Harvard Business Online
The M-Shaped Recovery
Here's a short economic history of the USA, 1988-2008: Americans were fat, lazy, greedy consumers who lived beyond their means. Right? Wrong. That narrative can be read in many places, but it's as false as a liar loan. The economics reveal a very different truth.
Most Americans took on significant amounts of debt not just because they wanted to, but because they had to. The math is as cold, brutal, and simple. Wages have been stagnant for thirty years. The cost of goods and services—especially basic or durable goods and services, like cars, education, housing, and healthcare—has exploded. When your income isn't going up, but the price of a degree is, borrowing becomes the least bad option. The result is an economy where the middle class has been forced into effective penury. Americans had to borrow because they weren't part of a shared prosperity to begin with.
Under the rules of financial capitalism, corporations have become experts at extracting value—but not at creating it. Prosperity wasn't shared because 20th century organizations weren't built to share it. 20th century organizations were built to create value for shareholders, by acting "strategically" at anyone and everyone else's expense, by any means necessary: through lobbying, monopoly power, cost-shifting and hiding, or, most recently, trillions in bailouts.
Who is it that organizations have become experts at extracting value from? It's, well, the rest of us: society. Whether as employees, taxpayers, or consumers, the gains that accrue outside the boundaries of the organization are small indeed. Bailing out Wall Street has already cost every American household tens of thousands—and that's just for the latest crash. Capitalism 1.0—financial capitalism—impoverishes everyone who isn't a financial capitalist.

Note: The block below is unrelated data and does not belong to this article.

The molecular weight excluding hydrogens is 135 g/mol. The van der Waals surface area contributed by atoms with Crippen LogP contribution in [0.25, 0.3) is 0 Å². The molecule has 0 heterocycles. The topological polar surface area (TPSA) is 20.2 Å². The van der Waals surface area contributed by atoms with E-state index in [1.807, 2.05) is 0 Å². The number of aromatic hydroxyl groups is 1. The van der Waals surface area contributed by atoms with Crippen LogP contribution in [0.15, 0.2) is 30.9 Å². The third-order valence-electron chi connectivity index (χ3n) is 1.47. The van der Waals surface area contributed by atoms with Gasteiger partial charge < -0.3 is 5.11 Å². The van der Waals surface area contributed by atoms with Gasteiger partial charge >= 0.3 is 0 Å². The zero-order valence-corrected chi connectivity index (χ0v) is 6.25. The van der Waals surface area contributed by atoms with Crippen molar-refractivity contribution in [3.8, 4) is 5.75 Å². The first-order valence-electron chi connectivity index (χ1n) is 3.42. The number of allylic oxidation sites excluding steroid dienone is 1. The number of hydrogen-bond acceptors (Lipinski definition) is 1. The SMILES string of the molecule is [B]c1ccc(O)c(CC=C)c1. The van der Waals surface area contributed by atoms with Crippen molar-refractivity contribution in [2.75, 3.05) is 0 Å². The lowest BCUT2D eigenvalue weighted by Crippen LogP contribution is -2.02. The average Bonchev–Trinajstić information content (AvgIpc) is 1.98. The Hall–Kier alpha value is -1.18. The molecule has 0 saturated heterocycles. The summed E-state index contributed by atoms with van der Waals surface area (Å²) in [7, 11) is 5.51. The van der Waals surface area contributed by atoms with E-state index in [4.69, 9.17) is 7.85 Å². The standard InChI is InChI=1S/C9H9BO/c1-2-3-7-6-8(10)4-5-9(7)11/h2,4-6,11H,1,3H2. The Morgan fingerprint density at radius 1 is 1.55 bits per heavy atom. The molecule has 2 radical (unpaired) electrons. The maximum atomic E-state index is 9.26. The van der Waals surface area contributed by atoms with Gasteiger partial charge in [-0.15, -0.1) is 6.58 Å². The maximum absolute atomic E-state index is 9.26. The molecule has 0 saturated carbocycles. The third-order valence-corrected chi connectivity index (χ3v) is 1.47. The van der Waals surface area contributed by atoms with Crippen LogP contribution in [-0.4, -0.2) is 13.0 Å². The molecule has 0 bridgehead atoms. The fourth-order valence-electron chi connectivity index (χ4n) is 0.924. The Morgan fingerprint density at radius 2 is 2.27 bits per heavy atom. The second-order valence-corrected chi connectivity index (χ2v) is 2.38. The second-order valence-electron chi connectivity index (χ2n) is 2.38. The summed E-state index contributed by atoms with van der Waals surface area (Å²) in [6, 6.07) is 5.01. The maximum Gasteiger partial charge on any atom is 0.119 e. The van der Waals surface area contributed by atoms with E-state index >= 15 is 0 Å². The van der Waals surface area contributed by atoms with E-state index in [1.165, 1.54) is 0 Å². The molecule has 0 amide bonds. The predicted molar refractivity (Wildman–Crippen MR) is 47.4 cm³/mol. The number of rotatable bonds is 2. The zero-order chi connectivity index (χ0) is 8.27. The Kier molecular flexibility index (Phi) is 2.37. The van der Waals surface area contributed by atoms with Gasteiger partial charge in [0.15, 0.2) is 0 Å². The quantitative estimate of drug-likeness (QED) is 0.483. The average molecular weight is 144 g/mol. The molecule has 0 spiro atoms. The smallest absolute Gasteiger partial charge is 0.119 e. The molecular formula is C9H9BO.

Our great challenge isn't "recovering" from a financial crisis. It is rehabilitating an economy. What we've really got to recover from isn't yesterday's financial crisis, but a century of toxic, self-destructive industrial-era business as usual. Without rehabilitation, tomorrow's crises will make today's look like a walk in the park.
Rehabilitation is defined as "the restoration of someone to a useful place in society." A meaningful recovery will only happen when we restore business and commerce to a useful place in society. Otherwise, the transfer of value from the poorest to the richest will simply continue—as has been happening for the last half-century and more.
That's why for America—and the world—the only kind of recovery that matters is M-shaped. An M-shaped recovery isn't just skin-deep. It is a full-blown rehabilitation: one built on a new set of industries where people and organizations do meaningful stuff that matters the most. Meaningful stuff is that which makes others authentically, durably better off.
Rehabilitation begins with the understanding that it's brain-dead to build an economy on Big Macs, SUVs, and McMansions. Why? They don't make others authentically, durably better off. In fact, their net economic effect is this: they simply transfer value from the poorest to the richest.
Re-read that last paragraph, because those economics are the "what" that we've got to recover from—not just in America, but across the globe. Financial capitalism is often seen as a panacea for the problems of the developing world. Yet, if financial capitalism cannot enrich the developed world, what can it do for the poor? The same dynamics of crushing inequality and chronic exploitation are already at work in China, India, and Africa. It isn't just America that needs an M-shaped recovery: Capitalism 1.0 itself needs a reboot.
Feeling depressed? Don't. The revolution's already here. I've discussed the new foundations—new institutions—of a more Constructive Capitalism at length in this talk.
Fire away in the comments with questions, criticisms, or thoughts.